Square Chapel Centre for Arts, Halifax

Proteus HR TECU Classic rainscreen cladding was used for the exterior façade of the new extension, which sits alongside the original building and more than doubles the size of the arts centre.

The Proteus HR system features an aluminium honeycomb core structurally bonded between two thin gauges of metal, which in the case of the rainscreen panels at Square Chapel were TECU Classic copper.

The honeycomb core of the Proteus HR system creates a lightweight, strong and optically flat surface. This enabled the designers, Evans Vettori Architects, to elongate the facade panels, accentuating the cubic shape of the new extension and complementing the skyward reaching Square Church spire beyond.

Proteus TECU OXID HR and SC panels were used for internal cladding around the catering area and lift shafts. The material was selected because it is pre-oxidised, giving it an attractive and engaging surface from the moment it is installed.

Gradual changes to the TECU Classic rainscreen cladding panels as the copper material oxides with the effect of wind, rain and sunlight, will create striking and attractive colour variations. Eventually, the natural tones created by this process will complement the Proteus OXID pre-oxided panels used inside.

Ultimately, this oxidation process will result in the exterior rainscreen façade matching the Proteus OXID HR and SC panels used for the internal areas. This fusion between the two elements will blur the boundaries between where the outside ends and the inside begins, drawing visitors into the arts centre.

The Proteus SC perforated panels used internally add to the aesthetic created by the pre-oxidised material. The overall result of the façade solution from Proteus is an image of modernity, yet one that still gives a nod to the heritage of Halifax and formal approach of the original Methodist movement.

Robert Evans, director at Evans Vettori Architects, said: “We specified TECU material from Proteus because we were looking for a rainscreen façade that would give the new extension its own distinct identity whilst at the same time harmonising with the existing historic buildings. In a world-renowned location such as this, with the Grade I Piece Hall on one side and existing Grade II* Square Chapel, that was quite a challenge.”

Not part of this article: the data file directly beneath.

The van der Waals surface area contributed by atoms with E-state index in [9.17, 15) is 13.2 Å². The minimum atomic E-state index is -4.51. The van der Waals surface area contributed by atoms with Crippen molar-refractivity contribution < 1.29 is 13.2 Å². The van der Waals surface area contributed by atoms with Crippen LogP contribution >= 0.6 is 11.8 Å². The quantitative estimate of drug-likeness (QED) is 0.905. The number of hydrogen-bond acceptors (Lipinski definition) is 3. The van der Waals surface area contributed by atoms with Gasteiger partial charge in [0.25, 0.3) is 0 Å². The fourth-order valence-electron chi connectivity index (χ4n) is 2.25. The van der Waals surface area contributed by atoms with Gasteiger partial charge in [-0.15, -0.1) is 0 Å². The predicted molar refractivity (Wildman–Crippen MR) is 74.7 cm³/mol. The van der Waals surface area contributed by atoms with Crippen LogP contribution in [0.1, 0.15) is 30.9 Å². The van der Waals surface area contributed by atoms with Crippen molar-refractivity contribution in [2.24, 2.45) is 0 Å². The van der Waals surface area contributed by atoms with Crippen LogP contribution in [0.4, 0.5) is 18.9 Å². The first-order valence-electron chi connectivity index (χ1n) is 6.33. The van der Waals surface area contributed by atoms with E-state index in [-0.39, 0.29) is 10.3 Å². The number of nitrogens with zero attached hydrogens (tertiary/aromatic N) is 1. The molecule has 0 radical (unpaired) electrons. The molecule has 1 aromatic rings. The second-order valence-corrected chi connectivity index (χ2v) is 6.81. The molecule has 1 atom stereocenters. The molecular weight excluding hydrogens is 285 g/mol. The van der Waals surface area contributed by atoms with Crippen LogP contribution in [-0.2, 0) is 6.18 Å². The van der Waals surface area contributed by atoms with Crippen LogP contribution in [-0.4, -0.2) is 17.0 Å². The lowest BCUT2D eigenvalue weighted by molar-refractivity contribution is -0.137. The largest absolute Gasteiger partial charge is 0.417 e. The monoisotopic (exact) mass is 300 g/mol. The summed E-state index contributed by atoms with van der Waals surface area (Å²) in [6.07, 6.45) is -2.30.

Robert added: “We liked the fact that Proteus was able to supply both the rainscreen facade and internal cladding elements using TECU material. Overall it has helped create a striking aesthetic and one that will change and evolve just like the buildings on site have done over the years.”

The team at Norman and Underwood installed the rainscreen facade, internal cladding, traditional handcrafted roofing and curtain wall glazing elements. The main contractor on the project was Derbyshire-based Wildgoose Construction.

Originally built in 1772 as a Methodist Chapel and visited by John Wesley shortly after completion, the Grade II* Listed building receives 40,000 visitors each year to see film, theatre, live music, comedy, family shows and workshops and more.

The project received donations from Arts Council England as well as various other sources. Square Chapel Centre for Arts was completed in summer 2017.

Photography by Mark Hadden

Fetlor Youth Club, Edinburgh